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MHQ

MHQ: The Quarterly Journal of Military History takes you on an exciting journey to the world’s greatest battles and campaigns over the last 5,000 years, from ancient warfare through modern Iraq. Written by distinguished authors and historians who bring the world of history alive, the magazine covers in vivid detail the soldiers, leaders, tactics, and weapons throughout military history, and delivers it in an exquisitely illustrated, deluxe edition.




  • MHQ Magazine

    Catch Me If You Can

    How a crafty German admiral led the Royal Navy on a wild chase across the Mediterranean and changed the balance of power in the First World War. Almost a year into World War I, American diplomat Lewis Einstein met Wilhelm Souchon, a rear...

  • MHQ Magazine

    Did FDR Doom Us to a Longer War?

    He sided with Churchill. He ignored his military advisers. As commander in chief of the United States during World War II, President Franklin D. Roosevelt seized the controls of America’s war-making apparatus more firmly than any...

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    The 27-Day War

    Just a month after 9/11 a handful of CIA men and U.S. Special Forces soldiers in Afghanistan—backed by cavalry, cash, and airstrikes—toppled the Taliban. At dusk on September 19, 2001, eight days after al-Qaeda’s 9/11 attack claimed...

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    The Fireball at Zonchio

    A ferocious battle with the Turks marked the end of Venice’s sea power. On October 31, 1498, a Venetian merchant, Andrea Gritti, wrote home from the Ottoman capital of Constantinople: “I can’t tell you more about business and...

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    MHQ Letters from Readers- Spring 2012

    Gentlemen, Choose Your Weapons I’m surprised that Chris McNab did not include the machine gun in “The Six Most Influential Weapons in History” Winter 2012. A lot of weapons were developed or tested in World War I, including poison...

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    MHQ Artists Review: Victory at What Cost?

    Daniel Maclise’s murals of Waterloo and Trafalgar dramatically illustrate the sacrifices of war. For nearly 150 years, British politicians have filed past two massive murals lining the walls of the Royal Gallery in the Houses of...

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    The Greatest Ancient Leader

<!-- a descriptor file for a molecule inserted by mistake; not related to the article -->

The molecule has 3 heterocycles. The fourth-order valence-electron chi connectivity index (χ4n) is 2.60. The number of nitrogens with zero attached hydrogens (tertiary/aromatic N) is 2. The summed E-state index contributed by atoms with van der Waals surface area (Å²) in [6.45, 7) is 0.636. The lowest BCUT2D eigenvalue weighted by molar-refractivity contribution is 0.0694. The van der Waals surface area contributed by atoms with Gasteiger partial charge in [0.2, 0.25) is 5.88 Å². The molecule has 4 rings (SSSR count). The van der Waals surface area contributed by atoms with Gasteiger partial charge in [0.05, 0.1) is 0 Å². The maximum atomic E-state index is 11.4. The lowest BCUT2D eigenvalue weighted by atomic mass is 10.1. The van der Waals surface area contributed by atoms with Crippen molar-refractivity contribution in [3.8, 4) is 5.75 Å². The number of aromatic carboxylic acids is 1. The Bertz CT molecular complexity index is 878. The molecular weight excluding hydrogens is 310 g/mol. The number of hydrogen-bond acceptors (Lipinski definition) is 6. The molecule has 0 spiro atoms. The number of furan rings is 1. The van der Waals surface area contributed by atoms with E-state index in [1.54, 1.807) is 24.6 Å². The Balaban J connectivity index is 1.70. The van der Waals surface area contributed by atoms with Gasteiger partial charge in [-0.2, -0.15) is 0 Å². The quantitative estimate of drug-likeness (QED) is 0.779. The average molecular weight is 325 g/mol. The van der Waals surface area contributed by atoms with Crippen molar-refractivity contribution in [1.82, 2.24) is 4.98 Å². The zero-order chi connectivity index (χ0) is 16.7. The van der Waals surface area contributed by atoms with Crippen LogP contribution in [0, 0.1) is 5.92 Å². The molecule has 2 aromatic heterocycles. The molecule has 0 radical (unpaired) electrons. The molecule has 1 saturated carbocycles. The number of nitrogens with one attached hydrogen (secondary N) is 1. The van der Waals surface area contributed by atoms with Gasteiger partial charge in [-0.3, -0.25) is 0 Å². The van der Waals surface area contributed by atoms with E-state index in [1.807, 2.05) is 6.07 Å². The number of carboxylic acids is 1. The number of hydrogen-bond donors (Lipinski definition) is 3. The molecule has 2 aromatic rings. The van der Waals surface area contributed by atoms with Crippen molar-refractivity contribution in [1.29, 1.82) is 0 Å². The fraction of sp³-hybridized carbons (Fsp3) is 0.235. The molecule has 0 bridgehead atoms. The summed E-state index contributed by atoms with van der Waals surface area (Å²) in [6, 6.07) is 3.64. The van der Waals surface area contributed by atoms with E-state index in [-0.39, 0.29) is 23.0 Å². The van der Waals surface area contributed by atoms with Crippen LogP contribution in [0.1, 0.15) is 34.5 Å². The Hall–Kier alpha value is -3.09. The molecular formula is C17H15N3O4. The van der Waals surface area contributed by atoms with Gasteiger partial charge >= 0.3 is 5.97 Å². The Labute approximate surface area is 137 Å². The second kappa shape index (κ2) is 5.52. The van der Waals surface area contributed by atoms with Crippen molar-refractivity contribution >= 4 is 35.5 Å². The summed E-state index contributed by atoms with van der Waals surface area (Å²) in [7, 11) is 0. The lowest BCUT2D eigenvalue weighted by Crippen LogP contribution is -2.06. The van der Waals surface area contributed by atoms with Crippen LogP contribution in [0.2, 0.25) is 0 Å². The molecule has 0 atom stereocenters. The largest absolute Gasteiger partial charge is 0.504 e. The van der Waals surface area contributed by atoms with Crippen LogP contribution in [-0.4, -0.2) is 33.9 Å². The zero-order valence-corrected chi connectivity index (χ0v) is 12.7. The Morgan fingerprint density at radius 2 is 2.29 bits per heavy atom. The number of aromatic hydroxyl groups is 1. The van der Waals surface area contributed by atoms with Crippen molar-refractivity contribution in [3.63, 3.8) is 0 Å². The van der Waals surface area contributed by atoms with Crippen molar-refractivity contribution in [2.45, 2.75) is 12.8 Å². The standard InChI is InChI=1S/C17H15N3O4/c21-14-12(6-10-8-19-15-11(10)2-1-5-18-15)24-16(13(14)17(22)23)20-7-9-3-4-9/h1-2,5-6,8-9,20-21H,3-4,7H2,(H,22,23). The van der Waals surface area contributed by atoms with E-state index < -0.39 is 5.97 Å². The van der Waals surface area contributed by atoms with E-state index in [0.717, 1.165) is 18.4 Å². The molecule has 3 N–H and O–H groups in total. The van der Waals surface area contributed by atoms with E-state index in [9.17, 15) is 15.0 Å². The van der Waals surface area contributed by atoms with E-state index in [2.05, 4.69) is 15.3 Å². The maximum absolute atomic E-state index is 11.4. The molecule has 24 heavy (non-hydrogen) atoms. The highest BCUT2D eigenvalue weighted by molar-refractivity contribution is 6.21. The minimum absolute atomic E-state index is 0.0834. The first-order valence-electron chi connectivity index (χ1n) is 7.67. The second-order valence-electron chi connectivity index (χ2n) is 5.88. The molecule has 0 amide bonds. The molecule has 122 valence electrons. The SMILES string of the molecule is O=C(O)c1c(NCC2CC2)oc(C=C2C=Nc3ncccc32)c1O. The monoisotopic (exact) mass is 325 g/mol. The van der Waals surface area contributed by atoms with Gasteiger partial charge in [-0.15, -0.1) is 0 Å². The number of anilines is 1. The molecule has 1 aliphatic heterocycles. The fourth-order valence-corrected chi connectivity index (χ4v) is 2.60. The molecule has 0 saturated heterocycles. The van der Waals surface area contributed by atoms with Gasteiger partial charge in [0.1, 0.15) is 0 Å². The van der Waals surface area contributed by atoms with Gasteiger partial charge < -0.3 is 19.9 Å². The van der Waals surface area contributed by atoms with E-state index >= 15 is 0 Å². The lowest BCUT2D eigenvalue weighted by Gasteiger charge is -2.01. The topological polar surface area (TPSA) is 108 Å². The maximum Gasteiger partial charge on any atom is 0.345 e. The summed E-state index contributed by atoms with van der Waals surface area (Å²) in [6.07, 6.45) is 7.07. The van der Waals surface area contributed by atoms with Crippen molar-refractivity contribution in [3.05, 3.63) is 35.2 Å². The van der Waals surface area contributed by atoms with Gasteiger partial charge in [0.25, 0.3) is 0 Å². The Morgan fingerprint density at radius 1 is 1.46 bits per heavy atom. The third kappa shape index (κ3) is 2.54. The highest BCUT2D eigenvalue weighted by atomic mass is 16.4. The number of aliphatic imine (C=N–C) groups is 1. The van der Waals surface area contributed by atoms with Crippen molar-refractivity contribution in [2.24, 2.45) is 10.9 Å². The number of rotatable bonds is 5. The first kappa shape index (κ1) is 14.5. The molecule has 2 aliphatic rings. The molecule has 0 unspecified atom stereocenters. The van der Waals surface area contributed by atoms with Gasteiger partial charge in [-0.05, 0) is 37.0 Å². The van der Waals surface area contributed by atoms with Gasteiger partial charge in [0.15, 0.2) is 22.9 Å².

When Theodore Ayrault Dodge, the American Civil War historian known for his love of the ancient generals, dubbed Alexander, Hannibal, and Caesar “great captains” in 1889, imperial ambition was some- thing to be admired. Today, after...

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    Clearing the Fog of War

    In the late 1800s, countries raced to make smokeless gunpowder. The result changed the face of battle. The story of smokeless gunpowder begins in Switzerland, in the impeccable kitchen of Frau Schönbein. One fateful day in 1845, her...

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    Through a Lens Darkly

    A photographer in North Africa found that survival mattered more than great images. On November 10, 1941, 36-year-old Croswell Bowen boarded a ship headed for war. Pearl Harbor and the U.S. entry into World War II were still weeks away,...

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    MHQ Letters from Readers- Summer 2012

    In Defense of FDR Thank you for Joseph E. Persico’s excellent article “Did Roosevelt Doom Us to a Longer War?” Spring 2012. In all the “what ifs” of World War II, the timing of the Allied invasion of France still generates...

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    Napoleon’s Desert Storm

    Why Western armies win battles— but not wars—in the Muslim world. Crimson and azure robes embroidered with silver and gold flashed in the hot Egyptian sun as 7,000 Mamluk cavalry trotted toward the invaders, Napoleon Bonaparte’s Army...

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    Behind the Lines: Born of Blood and Compassion

    A witness to the carnage of a Crimean War battle founds the Red Cross. Sometime during the sweltering day of June 24, 1859, Jean Henri Dunant inadvertently stumbled into the crevasse of horror created by one of the great battles of the...

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    Experience: Life on an Ironclad

    A Union sailor’s letters describe his posting at Richmond’s naval front and the Confederacy’s final days. The story of the common soldier in the American Civil War is well known. Less familiar are narratives of the common sailor’s...

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    Unknown Soldier: Georgia’s Renaissance Man

    A boy king vanquished the Turks and ushered in a golden age. In the late 11th century, the European nation-state of Georgia was on the brink of annihilation. Over the previous century Seljuk Turks had invaded and annexed much of the...

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    Failure is Not an Option

    George C. Marshall ruthlessly purged the ranks of his generals and set an enduring standard for what it takes to lead U.S. troops. WORLD WAR II BEGAN with a series of dismissals across the top ranks of the U.S. military. Less than two...

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    Until They Are Home: The Work of JPAC

    Decades after Carlson’s Raiders stormed Makin Island, an elite team of forensic sleuths found the remains of the Marines who died there. IT WAS WINDY AND RAINY, and Christmas was fast approaching on that day in 1999 when Hugh Thomason...